SPRINGFIELD — Illinois Republican gubernatorial candidate Bruce Rauner suffered a double blow Friday with the approval of a Nov. 4 ballot that does not include his referendum to limit the terms of Illinois lawmakers but features a Libertarian candidate which could undercut his draw of conservative votes.
The move by the eight-member State Board of Elections came as the state Supreme Court rejected Rauner’s request that it quickly consider whether the term limits measure violates a state constitutional provision requiring that any changes to the Legislature be both structural and procedural.
“The Springfield career politicians won today, and the people of Illinois lost. But the people will have the final say,” Rauner said in a statement after the decisions, referring to the November election.
The ballot — one of the heftiest in Illinois history — leads off with five referendums on the November ballot aimed at boosting turnout among the Democratic base, which typically drops off in Illinois during non-presidential elections. Ballot questions, approved by the Democrat-controlled legislature in the spring, largely advance the party’s class-warfare election theme, and range from whether Illinois should raise the minimum wage, to requiring prescription birth control to be covered in health insurance plans, and placing an additional tax on income over $1 million to fund education. It is followed by races for U.S. Senate, governor, statewide constitutional offices, congressional and state legislative races.
Attorneys for top Democrats, including longtime House Speaker Michael Madigan — who has served in the legislature since 1971— sued to keep the term limits question off the ballot, arguing the measure was unconstitutional and that taxpayer money shouldn’t be spent on it.
Election board members voted that Green Party, Constitution and Independent candidates for governor not be included on the ballot because the parties gathered too few valid signatures. The board at the same time allowed Libertarian candidates for governor Chad Grimm and lieutenant governor candidate Alexander Cummings to appear along with Rauner and Democratic Gov. Pat Quinn.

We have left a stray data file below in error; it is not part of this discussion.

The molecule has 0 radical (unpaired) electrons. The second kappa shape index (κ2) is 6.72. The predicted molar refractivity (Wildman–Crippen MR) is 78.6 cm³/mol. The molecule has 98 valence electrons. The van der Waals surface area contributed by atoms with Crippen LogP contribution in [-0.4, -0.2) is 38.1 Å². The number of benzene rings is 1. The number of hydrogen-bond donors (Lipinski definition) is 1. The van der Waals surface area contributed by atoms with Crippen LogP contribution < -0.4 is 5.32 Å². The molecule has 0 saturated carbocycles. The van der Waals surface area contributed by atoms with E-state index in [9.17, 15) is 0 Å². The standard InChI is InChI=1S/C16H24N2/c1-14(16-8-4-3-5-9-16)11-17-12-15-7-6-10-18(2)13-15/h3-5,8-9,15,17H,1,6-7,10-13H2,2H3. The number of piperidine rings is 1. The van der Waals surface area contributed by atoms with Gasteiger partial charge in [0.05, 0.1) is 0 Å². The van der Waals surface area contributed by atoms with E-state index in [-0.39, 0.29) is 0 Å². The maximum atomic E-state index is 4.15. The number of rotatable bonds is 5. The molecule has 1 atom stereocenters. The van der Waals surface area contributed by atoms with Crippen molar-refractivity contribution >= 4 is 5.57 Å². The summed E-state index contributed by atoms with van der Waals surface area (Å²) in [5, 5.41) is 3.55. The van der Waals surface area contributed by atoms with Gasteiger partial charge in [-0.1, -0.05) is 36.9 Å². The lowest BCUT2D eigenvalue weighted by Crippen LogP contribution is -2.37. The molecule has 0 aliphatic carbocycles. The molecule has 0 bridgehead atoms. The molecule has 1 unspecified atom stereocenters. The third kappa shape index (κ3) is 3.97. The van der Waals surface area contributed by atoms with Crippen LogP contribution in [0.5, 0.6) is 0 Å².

Kent Redfield, professor emeritus at the University of Illinois Springfield, said the decisions Friday could hurt Rauner’s efforts to drive voter turnout.
“In a close election it’s a better set of circumstances than the Democrats might have had,” Redfield said.
Rauner has criticized Quinn as ineffective in solving the financial problems of Illinois, which has the lowest debt rating among states, billions of dollars in unfunded pensions pledged to state workers, and higher unemployment than most Midwest states. Quinn has blasted the wealthy Rauner as a heartless businessman who has stashed money in Cayman Islands bank accounts and eliminated jobs in companies he owned.
Third-party candidates typically take about 5 percent of the vote, stripping votes away from Republicans or Democrats, with recent election history showing their ability to swing a very close race. In 2010, Democratic Gov. Pat Quinn defeated Republican state Sen. Bill Brady by less than one percent of 3.6 million votes, with independent, Green and Libertarian candidates received up about 7 percent of the total vote.
Meanwhile, Democratic Cook County Recorder of Deeds Karen Yarbrough challenged the validity of the Greens’ signature petitions, which could eat away at Quinn’s Democratic vote totals. The Green Party had more than the 25,000 signatures required of non-established political parties that receive less than 5 percent of the popular vote in the previous election. But Yarbrough challenged 12,000 of those signatures.
The Green Party, in turn, filed a federal lawsuit aimed at the process. A judge rejected that suit on Thursday, on the grounds that he is staked with upholding the requirement in the state constitution for a party to collect a certain number of valid signatures.
Libertarian Grimm, a 33-year-old Peoria resident, has made previous unsuccessful bids for state representative and Peoria City Council. He is running on a platform that includes eliminating state income taxes and privatizing education. Grim also calls for the elimination of regulations on firearms — other than gun owners being at least 18 — and “ending the war on marijuana.”